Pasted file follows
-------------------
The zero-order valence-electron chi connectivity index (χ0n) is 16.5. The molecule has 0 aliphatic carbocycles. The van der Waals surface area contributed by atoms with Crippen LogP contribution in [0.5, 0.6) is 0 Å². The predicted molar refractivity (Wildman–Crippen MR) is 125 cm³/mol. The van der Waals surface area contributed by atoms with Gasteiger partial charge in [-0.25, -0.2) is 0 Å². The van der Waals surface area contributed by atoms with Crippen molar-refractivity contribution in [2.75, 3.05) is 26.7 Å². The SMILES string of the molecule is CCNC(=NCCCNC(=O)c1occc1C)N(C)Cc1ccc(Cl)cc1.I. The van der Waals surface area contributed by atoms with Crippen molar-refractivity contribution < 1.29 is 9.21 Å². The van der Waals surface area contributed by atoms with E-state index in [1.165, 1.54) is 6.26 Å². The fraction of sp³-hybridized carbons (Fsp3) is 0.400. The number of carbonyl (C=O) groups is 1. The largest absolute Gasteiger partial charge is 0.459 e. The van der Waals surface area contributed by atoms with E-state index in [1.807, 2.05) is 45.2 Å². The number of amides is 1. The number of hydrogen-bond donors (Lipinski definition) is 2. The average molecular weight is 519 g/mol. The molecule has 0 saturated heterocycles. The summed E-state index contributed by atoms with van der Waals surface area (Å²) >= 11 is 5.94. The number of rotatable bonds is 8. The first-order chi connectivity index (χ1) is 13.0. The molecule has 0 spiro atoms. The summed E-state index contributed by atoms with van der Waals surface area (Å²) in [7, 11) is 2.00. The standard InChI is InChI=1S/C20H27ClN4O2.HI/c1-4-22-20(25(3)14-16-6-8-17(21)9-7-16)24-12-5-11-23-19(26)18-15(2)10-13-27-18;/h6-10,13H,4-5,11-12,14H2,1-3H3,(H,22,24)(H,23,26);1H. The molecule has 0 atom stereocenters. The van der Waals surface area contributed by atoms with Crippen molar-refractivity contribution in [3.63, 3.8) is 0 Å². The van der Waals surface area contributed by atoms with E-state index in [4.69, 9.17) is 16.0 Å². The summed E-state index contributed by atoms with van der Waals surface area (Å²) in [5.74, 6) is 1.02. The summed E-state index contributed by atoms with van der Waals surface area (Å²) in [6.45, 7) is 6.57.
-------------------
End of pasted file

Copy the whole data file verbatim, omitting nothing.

The zero-order valence-electron chi connectivity index (χ0n) is 16.5. The molecule has 0 aliphatic carbocycles. The van der Waals surface area contributed by atoms with Crippen LogP contribution in [0.5, 0.6) is 0 Å². The predicted molar refractivity (Wildman–Crippen MR) is 125 cm³/mol. The van der Waals surface area contributed by atoms with Gasteiger partial charge in [-0.25, -0.2) is 0 Å². The van der Waals surface area contributed by atoms with Crippen molar-refractivity contribution in [2.75, 3.05) is 26.7 Å². The SMILES string of the molecule is CCNC(=NCCCNC(=O)c1occc1C)N(C)Cc1ccc(Cl)cc1.I. The van der Waals surface area contributed by atoms with Crippen molar-refractivity contribution < 1.29 is 9.21 Å². The van der Waals surface area contributed by atoms with E-state index in [1.165, 1.54) is 6.26 Å². The fraction of sp³-hybridized carbons (Fsp3) is 0.400. The number of carbonyl (C=O) groups is 1. The largest absolute Gasteiger partial charge is 0.459 e. The van der Waals surface area contributed by atoms with E-state index in [1.807, 2.05) is 45.2 Å². The number of amides is 1. The number of hydrogen-bond donors (Lipinski definition) is 2. The average molecular weight is 519 g/mol. The molecule has 0 saturated heterocycles. The summed E-state index contributed by atoms with van der Waals surface area (Å²) >= 11 is 5.94. The number of rotatable bonds is 8. The first-order chi connectivity index (χ1) is 13.0. The molecule has 0 spiro atoms. The summed E-state index contributed by atoms with van der Waals surface area (Å²) in [7, 11) is 2.00. The standard InChI is InChI=1S/C20H27ClN4O2.HI/c1-4-22-20(25(3)14-16-6-8-17(21)9-7-16)24-12-5-11-23-19(26)18-15(2)10-13-27-18;/h6-10,13H,4-5,11-12,14H2,1-3H3,(H,22,24)(H,23,26);1H. The molecule has 0 atom stereocenters. The van der Waals surface area contributed by atoms with Crippen molar-refractivity contribution in [3.63, 3.8) is 0 Å². The van der Waals surface area contributed by atoms with E-state index in [4.69, 9.17) is 16.0 Å². The summed E-state index contributed by atoms with van der Waals surface area (Å²) in [5.74, 6) is 1.02. The summed E-state index contributed by atoms with van der Waals surface area (Å²) in [6.45, 7) is 6.57.